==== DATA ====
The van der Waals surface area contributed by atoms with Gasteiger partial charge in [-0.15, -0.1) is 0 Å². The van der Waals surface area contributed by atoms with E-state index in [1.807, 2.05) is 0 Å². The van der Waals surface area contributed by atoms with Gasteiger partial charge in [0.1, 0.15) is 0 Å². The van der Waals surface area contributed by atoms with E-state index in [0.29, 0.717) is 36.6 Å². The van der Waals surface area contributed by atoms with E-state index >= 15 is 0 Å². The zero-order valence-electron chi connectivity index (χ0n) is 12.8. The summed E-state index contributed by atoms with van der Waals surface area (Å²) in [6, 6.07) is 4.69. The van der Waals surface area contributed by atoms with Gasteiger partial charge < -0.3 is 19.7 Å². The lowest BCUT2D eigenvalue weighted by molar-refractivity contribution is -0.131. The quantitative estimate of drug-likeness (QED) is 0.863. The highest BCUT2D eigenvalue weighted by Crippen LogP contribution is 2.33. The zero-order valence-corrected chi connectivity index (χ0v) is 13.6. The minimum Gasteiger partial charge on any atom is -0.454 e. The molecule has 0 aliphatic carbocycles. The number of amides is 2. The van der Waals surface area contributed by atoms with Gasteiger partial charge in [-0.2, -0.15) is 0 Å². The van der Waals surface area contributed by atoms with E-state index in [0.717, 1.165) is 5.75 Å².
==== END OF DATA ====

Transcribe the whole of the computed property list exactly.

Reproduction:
The van der Waals surface area contributed by atoms with Gasteiger partial charge in [-0.15, -0.1) is 0 Å². The van der Waals surface area contributed by atoms with E-state index in [1.807, 2.05) is 0 Å². The van der Waals surface area contributed by atoms with Gasteiger partial charge in [0.1, 0.15) is 0 Å². The van der Waals surface area contributed by atoms with E-state index in [0.29, 0.717) is 36.6 Å². The van der Waals surface area contributed by atoms with E-state index >= 15 is 0 Å². The zero-order valence-electron chi connectivity index (χ0n) is 12.8. The summed E-state index contributed by atoms with van der Waals surface area (Å²) in [6, 6.07) is 4.69. The van der Waals surface area contributed by atoms with Gasteiger partial charge < -0.3 is 19.7 Å². The lowest BCUT2D eigenvalue weighted by molar-refractivity contribution is -0.131. The quantitative estimate of drug-likeness (QED) is 0.863. The highest BCUT2D eigenvalue weighted by Crippen LogP contribution is 2.33. The zero-order valence-corrected chi connectivity index (χ0v) is 13.6. The minimum Gasteiger partial charge on any atom is -0.454 e. The molecule has 0 aliphatic carbocycles. The number of amides is 2. The van der Waals surface area contributed by atoms with Gasteiger partial charge in [-0.2, -0.15) is 0 Å². The van der Waals surface area contributed by atoms with E-state index in [0.717, 1.165) is 5.75 Å².